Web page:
Yesterday, the Belgian public went to the polls to elect a new Parliament, required by law to do so. Overall, turnout was a tick down from 91 percent in 2007 to 89.2 percent this time around as a polarized electorate gave no single party more than 17.4 percent of the national vote (preview post from last week here).
However, in a dramatic finish, the Flemish party NVA, who in 2007 competed in a joint list with the Flemish Christian Democrats, roared to the front of the pack with 17.4 percent nationally, and 27 parliamentary seats, just one more than the Walloon Socialist Party (PS), who earned 38 percent of the Francophone vote and 13.7 percent overall.
This "victory" for the NVA (Nieuw-Vlaamse Alliantie or New Flemish Alliance) is quite remarkable for Belgian politics, as never before has a nationalist party emerged as the largest party in the Parliament. And unlike the far-right nationalist party Vlaams Belang (VB), the NVA is a quite mainstream center-right party by all European political standards (besides its push for Flemish independence).
I spoke Friday with a former advisor to the Flemish government who now works for the UN in Geneva. Previously a supporter of the Christian Democrats but now voting NVA, he predicted a big win for his new party. "People in Flanders are just fed up with the deadlock," he explained. "Enough is enough, and a confederal arrangement that 'responsible-izes' each community is the only way forward for Belgium."
Many in the international media have characterized the societal and political tension in Belgium as largely language-based, with each linguistic group essentially fighting for cultural -- and by extension, political -- supremacy. Indeed, both groups have attempted to don the mantle of the culturally oppressed. The francophone community, who make up about 40 percent of the population, often imply that the Flemish are pushing a tyrannical majoritarian agenda, while the Flemish harken back to the hegemony of the French language among the ruling elites from the country's founding until post-World War II constitutional reforms.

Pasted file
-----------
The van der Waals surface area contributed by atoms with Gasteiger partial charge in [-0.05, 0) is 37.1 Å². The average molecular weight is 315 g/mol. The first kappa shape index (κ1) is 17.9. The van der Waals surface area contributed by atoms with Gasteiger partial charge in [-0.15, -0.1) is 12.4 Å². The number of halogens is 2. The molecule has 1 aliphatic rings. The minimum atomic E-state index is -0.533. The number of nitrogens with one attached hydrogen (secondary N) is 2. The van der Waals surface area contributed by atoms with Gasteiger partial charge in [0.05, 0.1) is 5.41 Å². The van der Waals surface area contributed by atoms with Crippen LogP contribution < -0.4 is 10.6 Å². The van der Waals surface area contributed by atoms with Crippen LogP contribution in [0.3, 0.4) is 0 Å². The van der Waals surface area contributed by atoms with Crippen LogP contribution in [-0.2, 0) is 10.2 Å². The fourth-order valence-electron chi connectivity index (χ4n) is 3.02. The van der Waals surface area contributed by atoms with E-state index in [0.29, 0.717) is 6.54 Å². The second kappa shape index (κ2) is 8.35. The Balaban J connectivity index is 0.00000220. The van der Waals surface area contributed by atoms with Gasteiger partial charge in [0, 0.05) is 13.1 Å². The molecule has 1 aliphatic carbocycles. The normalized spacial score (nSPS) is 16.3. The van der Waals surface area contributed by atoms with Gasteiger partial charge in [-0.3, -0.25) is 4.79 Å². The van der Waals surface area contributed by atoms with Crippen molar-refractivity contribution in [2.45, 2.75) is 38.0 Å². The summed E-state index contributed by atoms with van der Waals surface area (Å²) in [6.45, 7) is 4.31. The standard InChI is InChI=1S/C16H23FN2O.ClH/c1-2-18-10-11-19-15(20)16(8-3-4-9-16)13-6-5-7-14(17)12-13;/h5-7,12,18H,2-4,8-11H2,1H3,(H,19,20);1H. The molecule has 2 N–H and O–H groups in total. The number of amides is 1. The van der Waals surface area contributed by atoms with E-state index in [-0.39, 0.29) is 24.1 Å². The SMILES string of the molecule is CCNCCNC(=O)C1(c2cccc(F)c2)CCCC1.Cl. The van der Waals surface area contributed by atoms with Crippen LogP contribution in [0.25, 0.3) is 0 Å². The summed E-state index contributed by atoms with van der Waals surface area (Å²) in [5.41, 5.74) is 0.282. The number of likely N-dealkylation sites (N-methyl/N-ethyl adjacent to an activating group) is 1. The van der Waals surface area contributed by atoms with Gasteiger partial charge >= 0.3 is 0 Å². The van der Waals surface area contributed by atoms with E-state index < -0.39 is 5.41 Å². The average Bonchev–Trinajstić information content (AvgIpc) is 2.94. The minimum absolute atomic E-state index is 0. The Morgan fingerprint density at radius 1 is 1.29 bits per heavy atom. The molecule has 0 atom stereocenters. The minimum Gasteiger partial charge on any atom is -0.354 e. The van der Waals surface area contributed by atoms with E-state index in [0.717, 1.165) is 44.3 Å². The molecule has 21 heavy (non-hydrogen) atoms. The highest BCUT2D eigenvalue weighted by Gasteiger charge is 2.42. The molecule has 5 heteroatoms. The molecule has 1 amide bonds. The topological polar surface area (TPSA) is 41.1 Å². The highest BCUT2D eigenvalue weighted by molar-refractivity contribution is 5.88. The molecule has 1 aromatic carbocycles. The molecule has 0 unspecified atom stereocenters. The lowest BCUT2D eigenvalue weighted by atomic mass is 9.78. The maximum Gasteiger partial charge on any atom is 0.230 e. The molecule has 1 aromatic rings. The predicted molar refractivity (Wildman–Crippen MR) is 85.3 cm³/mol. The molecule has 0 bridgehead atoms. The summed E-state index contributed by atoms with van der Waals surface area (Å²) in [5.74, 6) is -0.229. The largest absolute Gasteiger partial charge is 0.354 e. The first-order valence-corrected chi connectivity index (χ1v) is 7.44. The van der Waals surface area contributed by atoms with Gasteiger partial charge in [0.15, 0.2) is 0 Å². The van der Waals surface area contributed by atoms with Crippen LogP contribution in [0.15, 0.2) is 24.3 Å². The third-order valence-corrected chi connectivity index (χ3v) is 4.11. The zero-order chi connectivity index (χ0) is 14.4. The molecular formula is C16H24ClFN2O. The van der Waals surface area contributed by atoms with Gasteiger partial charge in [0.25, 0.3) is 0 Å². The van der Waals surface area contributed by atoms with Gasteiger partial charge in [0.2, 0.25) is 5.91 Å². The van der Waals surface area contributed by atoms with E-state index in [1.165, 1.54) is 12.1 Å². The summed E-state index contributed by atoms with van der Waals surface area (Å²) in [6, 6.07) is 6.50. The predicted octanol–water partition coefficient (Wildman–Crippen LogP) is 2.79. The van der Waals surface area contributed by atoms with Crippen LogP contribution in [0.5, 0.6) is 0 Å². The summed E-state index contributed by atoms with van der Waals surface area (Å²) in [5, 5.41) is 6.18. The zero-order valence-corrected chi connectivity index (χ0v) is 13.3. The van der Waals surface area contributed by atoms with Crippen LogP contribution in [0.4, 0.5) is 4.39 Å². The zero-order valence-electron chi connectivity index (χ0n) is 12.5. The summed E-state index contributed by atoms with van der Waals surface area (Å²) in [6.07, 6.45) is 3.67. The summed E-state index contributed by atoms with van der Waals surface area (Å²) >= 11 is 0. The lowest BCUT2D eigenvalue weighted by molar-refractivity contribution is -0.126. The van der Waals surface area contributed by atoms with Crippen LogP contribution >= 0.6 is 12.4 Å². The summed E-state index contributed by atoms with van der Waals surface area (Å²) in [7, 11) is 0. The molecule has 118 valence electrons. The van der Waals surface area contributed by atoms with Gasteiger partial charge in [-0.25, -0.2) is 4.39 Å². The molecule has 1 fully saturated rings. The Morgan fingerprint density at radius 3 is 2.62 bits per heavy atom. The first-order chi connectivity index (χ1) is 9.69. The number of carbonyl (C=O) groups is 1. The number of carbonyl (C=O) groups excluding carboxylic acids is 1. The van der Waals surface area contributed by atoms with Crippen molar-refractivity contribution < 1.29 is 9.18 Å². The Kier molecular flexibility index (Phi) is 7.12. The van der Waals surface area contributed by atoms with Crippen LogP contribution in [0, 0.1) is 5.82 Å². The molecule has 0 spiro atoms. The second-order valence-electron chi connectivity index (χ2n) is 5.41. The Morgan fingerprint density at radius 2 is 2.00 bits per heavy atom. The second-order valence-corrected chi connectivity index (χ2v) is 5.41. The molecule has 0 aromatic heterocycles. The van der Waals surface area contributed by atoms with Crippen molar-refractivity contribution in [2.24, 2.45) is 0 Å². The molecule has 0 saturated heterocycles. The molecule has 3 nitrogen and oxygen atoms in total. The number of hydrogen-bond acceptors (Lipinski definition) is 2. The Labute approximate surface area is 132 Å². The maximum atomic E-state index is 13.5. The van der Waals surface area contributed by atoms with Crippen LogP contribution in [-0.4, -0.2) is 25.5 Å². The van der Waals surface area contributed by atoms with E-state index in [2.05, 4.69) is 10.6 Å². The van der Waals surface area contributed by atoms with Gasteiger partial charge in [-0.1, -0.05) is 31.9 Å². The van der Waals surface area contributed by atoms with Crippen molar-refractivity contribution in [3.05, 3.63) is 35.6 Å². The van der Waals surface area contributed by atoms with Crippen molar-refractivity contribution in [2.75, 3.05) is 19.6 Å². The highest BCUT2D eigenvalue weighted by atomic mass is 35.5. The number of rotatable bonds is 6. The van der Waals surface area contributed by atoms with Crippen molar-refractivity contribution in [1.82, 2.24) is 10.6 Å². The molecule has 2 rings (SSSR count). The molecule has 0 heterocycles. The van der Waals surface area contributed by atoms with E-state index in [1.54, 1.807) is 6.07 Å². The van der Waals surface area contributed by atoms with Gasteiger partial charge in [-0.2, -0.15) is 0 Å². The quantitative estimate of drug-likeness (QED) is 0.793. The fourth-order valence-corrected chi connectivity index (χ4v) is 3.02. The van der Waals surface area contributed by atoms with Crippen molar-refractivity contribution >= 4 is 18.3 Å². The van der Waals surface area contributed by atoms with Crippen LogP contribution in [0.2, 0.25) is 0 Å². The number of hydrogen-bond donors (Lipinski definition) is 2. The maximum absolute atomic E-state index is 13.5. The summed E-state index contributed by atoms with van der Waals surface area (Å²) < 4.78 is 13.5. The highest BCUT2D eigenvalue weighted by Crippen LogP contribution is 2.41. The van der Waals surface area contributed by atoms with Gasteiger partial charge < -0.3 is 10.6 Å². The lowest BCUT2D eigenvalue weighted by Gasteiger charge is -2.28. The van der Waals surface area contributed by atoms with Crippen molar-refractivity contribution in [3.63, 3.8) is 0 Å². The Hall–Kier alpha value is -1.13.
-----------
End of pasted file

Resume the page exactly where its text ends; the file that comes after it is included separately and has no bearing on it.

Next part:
In truth, the political problems, while bound up into challenges of identity and culture, also have an extremely important economic component. To put it simply, Flanders is one of the wealthier regions of Europe, with a largely high-value export-oriented economy (examples being the famous Antwerp diamond industry and its port, the second largest in Europe), while Wallonia, whose rich coal and iron mines once brought wealth, has suffered from rust-belt syndrome since WWII, bringing lower incomes and higher unemployment (the steel industry in particular suffering).
Because Belgium's fairly generous social security system, which includes public health benefits, public pension scheme, unemployment benefits and so forth, is funded and administered at the Federal, rather than regional, level, a great deal of the costs of the system are bourne by Flemish tax-payers, while a bigger chunk of the benefits go to Walloons.
So, it is class warfare, then, not language? Well, not quite.
The leader of the NVA, Bart De Wever, sees his best chance at forming a workable government in the combined strength of the Parti Socialiste (PS) and their Flemish counterparts, the Socialistische Partij (sp.a), who earned 13 seats. While in many ways diametrically opposed ideologically with the anti-redistributionist rhetoric of the NVA, the PS, may take their chance to have the first Walloon Prime Minister in quite some time.
Led by Elio di Lupo, the (Walloon) Socialists certainly see this as an opportunity to strengthen their position vis-à-vis the Francophone-liberal MR (Mouvement Réformateur) party, who bested them in the 2007 election. Partnering with the devolution-bent NVA in an effort to solidify their position within Wallonia, even if it requires some compromise on constitutional issues, might make sense.
Among almost all parties involved, of course, there is recognition that the status quo is not a sustainable choice. Especially given the growing strength of the devolution-confederation-independence movement in Flanders, the looming sovereign debt crisis in the eurozone and Brussels' ever-increasing profile within Europe, dislodging the deadlocked federal political situation will need some serious concessions from all sides.
While both sides have promised their constituencies that there are certain points upon which they will not budge (for example, the 'illegal' automatic distribution of francophone voting information in a Brussels suburb in Flanders; or the splitting of Brussels-Halle-Vilvoorde), like it or not, this next government must make the hard choices.
Renard Sexton is FiveThirtyEight's international affairs columnist and is based in Geneva, Switzerland. He can be contacted at email@example.com